Although World of Tanks has recently received a major overhaul and we are testing with the HD client, it’s still very well optimized for older hardware. For example, the GTX 960 was good for 55 fps on average and that’s very playable performance in this title. Still if you seek more performance then the GTX 1660 can help you out with a nice 91% performance bump.
The GTX 960 also has just enough grunt to play Far Cry New Dawn at 1080p using the ultra quality preset. Pretty impressive and it really speaks to how well optimized this title is.
Still, if you want to keep frame rates well above 60 fps at all times than the 98% performance boost you’ll get for the GTX 1660 will be very welcomed.
When it comes to power consumption we see just how impressive the Turing-based GTX 1660 is in terms of efficiency. Despite often offering twice as much performance as the GTX 960, it pushed total system usage just 16% higher, hitting 262 watts. Even by today’s standards the GTX 960 isn’t terrible and you’ll get away with a very modest power supply.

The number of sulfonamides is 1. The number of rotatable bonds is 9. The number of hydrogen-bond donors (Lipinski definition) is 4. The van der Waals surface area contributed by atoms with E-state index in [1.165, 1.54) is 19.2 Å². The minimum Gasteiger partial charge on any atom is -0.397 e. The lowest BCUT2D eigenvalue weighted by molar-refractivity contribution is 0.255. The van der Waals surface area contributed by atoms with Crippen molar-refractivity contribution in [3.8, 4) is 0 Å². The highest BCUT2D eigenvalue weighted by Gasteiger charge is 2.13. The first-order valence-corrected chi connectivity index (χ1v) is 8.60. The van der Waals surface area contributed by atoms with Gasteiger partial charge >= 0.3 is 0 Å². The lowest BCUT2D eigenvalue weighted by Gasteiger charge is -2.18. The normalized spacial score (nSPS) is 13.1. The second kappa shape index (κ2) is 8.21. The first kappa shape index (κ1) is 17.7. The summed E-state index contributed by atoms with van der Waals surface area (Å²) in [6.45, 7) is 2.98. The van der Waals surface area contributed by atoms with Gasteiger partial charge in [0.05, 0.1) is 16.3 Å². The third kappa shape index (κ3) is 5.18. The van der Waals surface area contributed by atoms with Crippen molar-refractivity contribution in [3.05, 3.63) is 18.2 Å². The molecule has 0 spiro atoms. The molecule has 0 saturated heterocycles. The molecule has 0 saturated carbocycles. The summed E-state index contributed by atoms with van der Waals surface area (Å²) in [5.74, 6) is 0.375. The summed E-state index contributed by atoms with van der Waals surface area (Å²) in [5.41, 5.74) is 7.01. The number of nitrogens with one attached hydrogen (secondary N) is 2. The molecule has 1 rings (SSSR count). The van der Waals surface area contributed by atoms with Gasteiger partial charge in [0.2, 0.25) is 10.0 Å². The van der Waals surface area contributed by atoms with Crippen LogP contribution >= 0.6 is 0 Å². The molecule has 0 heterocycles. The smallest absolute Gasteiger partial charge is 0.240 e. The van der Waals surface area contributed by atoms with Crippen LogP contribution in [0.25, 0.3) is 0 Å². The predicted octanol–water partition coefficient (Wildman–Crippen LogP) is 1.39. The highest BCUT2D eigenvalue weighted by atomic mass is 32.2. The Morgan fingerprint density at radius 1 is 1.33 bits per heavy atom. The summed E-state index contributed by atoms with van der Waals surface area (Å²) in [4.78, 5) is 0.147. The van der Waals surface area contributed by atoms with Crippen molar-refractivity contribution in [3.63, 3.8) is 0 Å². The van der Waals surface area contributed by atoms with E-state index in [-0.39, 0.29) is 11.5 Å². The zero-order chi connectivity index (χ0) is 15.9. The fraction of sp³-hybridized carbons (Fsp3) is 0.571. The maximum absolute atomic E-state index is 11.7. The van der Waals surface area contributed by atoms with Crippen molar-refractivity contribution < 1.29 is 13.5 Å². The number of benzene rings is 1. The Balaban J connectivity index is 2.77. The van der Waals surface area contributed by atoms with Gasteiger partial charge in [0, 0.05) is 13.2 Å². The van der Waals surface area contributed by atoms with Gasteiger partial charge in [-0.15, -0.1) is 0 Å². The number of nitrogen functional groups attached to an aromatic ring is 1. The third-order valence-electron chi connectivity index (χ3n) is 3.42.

Putting It All Together
Four years later, we’ve seen how the GTX 960 performs in modern titles at 1080p using dialed up quality settings. It’s not great, but it’s also about what you’d expect from a mid-range graphics card that no doubt is still serviceable unless you require top graphics fidelity.
The GTX 960 went on sale for $200 for the 2GB models, and typically around $40-50 more for the 4GB version that we tested today. If you are running a 2GB model then the performance uplift is going to be even greater that we saw today.
Based on the 13 games that we just looked at, the GTX 1660 is about twice as fast as the GTX 960. At 1080p we’re looking at a 117% performance boost on average. That’s massive and it means Nvidia were right on the money.
Granted, the GeForce GTX 1660 today will cost you ~$280 but that's not unreasonable to ask in today's market and has in fact made other GPUs below or above it adjust accordingly. The more affordable Radeon RX 580 8GB costs $190 at the moment, placing it roughly on par with the GTX 1660 in terms of cost per frame if you're going for ultimate value for your buck.
This does mean GTX 960 owners have had a somewhat similar value option in the RX 580 for some time, making the GTX 1660 a little less exciting. Nonetheless, there is now a number of solid upgrade options for those still using a GTX 960 or something of similar performance. You can check out our recent 33 game test of mainstream GPUs here, or if you're using a GTX 980 instead, we revisited that one a few weeks back, too.